Rather than “A Tale of Two Cities,” this is the tale of two markets. In one, it’s the best of times. In the other, it’s not even close to the worst of times, if you look closely — and you can make it the best if you’re strategic.

Last June continued this storyline. The best-of-times Seattle market — homes under $1.5 million — are still fetching multiple offers, without contingencies, and selling in days for above the asking price.

Things are slower in the market of homes above $2 million — at the time of writing this, only four homes listed over $2 million went under contract in June, and none for the asking price.

Across Lake Washington

Meanwhile, we’re seeing much more activity in that higher end of the housing market, just across the lake in the West Bellevue area. Some sellers on the Seattle side express dismay that properties in Bellevue are moving faster and getting better prices. There are a few reasons that the over-$2 million market is different across the water:

   •     International investors — many from China — buy these properties sight-unseen, with no immediate plans for anyone to live there.

   •     There are many well-known tech billionaires on that side of the lake, and that’s where investors and other billionaires want to be — there are simply more multimillion dollar homes in a small space and like attracts like.

   •     The public schools there are almost all top-rated (10 out of 10).


I have a friend who sold a beautiful modern home designed by Eric Cobb in Washington Park. He moved to Hunts Point almost solely for the schools — the family could stop paying for private schools and the kids could get excellent educations in the public school system.

Trying to compare the Seattle side with Bellevue is like comparing apples to oranges. There are simply too many differences in demographics, home prices, and school ratings to make a comparison or draw any real conclusions.


Apples to apples

We can draw conclusions from comparable homes in comparable neighborhoods on this side of the lake. But you can’t expect what happened in June, and what we forecast for July, with the accelerated market we experienced in the spring.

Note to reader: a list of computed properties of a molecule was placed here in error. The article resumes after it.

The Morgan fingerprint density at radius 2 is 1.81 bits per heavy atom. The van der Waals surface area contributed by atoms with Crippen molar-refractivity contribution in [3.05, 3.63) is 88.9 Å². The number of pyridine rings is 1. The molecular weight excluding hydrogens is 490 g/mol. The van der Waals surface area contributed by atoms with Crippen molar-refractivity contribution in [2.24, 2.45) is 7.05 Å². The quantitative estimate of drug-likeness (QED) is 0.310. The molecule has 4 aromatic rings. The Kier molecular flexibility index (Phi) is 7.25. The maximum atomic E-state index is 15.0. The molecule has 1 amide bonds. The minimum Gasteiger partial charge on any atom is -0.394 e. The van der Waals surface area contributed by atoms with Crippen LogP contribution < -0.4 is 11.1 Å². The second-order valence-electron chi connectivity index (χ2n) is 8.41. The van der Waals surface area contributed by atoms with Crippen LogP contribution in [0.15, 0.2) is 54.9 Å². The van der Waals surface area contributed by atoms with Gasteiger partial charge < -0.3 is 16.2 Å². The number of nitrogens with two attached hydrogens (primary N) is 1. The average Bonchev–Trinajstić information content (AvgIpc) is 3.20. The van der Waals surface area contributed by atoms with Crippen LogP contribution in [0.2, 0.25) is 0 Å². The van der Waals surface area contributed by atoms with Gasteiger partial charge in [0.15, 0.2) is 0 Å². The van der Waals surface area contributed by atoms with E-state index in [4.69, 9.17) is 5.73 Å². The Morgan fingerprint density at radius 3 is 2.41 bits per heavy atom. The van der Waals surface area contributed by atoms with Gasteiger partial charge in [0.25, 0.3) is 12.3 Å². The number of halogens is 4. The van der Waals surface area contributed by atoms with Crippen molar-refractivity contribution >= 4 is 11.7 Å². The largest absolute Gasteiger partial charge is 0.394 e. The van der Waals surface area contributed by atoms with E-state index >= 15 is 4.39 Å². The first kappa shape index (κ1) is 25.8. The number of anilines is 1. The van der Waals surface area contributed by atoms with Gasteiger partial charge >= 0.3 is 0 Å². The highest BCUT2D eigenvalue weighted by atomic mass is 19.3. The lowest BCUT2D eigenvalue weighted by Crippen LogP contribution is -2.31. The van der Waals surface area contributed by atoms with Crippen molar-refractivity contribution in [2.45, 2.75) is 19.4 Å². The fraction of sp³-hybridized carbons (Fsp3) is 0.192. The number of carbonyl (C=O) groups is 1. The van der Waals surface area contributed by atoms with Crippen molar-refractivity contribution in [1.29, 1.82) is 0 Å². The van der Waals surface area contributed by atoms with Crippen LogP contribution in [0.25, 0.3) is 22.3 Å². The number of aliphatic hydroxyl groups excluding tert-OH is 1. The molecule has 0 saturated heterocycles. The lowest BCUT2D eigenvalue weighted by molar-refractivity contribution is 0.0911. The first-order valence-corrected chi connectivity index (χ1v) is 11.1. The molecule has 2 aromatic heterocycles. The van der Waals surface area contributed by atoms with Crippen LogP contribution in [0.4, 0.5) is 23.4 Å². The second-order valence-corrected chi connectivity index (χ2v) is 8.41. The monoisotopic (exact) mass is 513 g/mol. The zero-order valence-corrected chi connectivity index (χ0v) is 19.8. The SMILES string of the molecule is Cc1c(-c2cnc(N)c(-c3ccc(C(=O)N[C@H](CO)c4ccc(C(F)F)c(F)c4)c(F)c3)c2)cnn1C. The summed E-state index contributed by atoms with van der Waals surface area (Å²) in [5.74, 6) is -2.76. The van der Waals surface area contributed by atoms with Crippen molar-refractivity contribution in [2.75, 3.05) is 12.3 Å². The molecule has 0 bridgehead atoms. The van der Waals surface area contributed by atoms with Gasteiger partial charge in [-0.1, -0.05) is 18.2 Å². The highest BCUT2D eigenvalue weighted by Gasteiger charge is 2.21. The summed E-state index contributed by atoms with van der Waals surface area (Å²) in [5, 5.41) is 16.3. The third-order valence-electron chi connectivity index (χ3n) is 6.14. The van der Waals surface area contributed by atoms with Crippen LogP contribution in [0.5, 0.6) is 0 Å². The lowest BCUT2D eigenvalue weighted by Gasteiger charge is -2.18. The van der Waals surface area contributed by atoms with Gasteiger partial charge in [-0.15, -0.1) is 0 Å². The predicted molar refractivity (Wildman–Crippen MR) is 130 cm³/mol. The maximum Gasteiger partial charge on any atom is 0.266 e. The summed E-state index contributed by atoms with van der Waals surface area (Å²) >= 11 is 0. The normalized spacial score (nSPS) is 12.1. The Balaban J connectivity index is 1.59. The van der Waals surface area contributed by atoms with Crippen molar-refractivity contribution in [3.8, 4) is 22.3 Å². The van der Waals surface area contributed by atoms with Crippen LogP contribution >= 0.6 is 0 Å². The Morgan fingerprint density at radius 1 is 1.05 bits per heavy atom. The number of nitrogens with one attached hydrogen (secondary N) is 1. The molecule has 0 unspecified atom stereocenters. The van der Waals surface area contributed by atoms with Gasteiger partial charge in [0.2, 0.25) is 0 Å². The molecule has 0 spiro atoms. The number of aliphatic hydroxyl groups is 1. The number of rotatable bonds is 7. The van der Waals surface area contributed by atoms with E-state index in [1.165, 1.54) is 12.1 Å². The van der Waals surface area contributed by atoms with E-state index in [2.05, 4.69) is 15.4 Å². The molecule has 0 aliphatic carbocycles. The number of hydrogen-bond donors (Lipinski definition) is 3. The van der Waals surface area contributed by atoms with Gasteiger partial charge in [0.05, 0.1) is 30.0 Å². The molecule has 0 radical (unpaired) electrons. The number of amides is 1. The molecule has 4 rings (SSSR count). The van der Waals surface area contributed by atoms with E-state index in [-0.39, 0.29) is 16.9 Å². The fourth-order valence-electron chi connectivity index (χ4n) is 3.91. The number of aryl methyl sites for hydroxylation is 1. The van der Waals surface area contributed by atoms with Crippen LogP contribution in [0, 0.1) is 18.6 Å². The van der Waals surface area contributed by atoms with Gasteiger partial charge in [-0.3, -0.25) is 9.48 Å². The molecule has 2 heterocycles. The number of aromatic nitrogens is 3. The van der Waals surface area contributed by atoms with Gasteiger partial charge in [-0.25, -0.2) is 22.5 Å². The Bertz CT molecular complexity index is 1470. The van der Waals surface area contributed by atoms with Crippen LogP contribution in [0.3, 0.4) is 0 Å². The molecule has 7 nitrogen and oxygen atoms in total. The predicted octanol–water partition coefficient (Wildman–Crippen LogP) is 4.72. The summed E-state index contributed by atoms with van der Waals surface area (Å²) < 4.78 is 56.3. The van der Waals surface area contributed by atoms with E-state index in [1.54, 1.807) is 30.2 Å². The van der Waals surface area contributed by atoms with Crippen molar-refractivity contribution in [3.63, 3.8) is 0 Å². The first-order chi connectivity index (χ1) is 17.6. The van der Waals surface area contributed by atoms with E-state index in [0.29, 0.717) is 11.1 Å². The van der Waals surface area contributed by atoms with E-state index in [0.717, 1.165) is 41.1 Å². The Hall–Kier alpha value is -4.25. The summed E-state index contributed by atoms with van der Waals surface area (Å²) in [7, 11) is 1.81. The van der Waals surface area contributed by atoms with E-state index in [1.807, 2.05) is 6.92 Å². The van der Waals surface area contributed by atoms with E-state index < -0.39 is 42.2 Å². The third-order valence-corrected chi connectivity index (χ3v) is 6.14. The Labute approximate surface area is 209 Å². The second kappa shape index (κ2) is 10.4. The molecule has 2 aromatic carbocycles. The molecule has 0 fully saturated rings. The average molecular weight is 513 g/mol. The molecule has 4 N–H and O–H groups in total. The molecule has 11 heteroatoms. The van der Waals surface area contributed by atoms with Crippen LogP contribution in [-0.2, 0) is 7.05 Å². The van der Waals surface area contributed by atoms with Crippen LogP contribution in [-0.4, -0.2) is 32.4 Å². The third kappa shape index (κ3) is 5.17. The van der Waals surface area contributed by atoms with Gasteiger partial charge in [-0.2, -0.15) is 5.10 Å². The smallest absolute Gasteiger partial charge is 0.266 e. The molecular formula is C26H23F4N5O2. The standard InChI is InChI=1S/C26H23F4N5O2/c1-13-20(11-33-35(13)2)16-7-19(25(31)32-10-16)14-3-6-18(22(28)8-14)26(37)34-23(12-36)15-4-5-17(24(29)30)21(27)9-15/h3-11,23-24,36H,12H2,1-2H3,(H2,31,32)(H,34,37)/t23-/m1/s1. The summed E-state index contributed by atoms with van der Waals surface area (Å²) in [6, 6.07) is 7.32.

When we get into the summer months, there are fewer buyers. School’s out, people are taking vacations, and simply enjoying the weather. Many buyers who’ve been looking at the homes below $1.5 million are tired — they’ve been beaten down. They may have bid on as many as 10 homes and lost them all. They’ve benched themselves. With a smaller buyer pool, sellers have to be prepared. Homes will sit longer on the market than in previous months.

Sellers above the $2 million mark really have to be aware of their pricing against other active properties. If there’s a similar house priced at $3.95 million, for example, go a bit lower to $3.89 million.

If you’re a buyer, you won’t face the intense competition of the spring market. Homes will be available slightly longer, and you might actually be able to negotiate and keep inspection and financing contingencies in the contract.

While we’ll see slower activity than in the past few months, the market has by no means dried up. And if you’re not actively a seller or a buyer, you are still affected as a homeowner. No matter if it’s a hot or cooler sales market, the good news is your home’s value continues to appreciate. If you’d like to know by how much, contact me or the broker of your choice to get a market evaluation.

Chris Sudore is a Madison Park resident and the managing broker of Coldwell Banker Global Luxury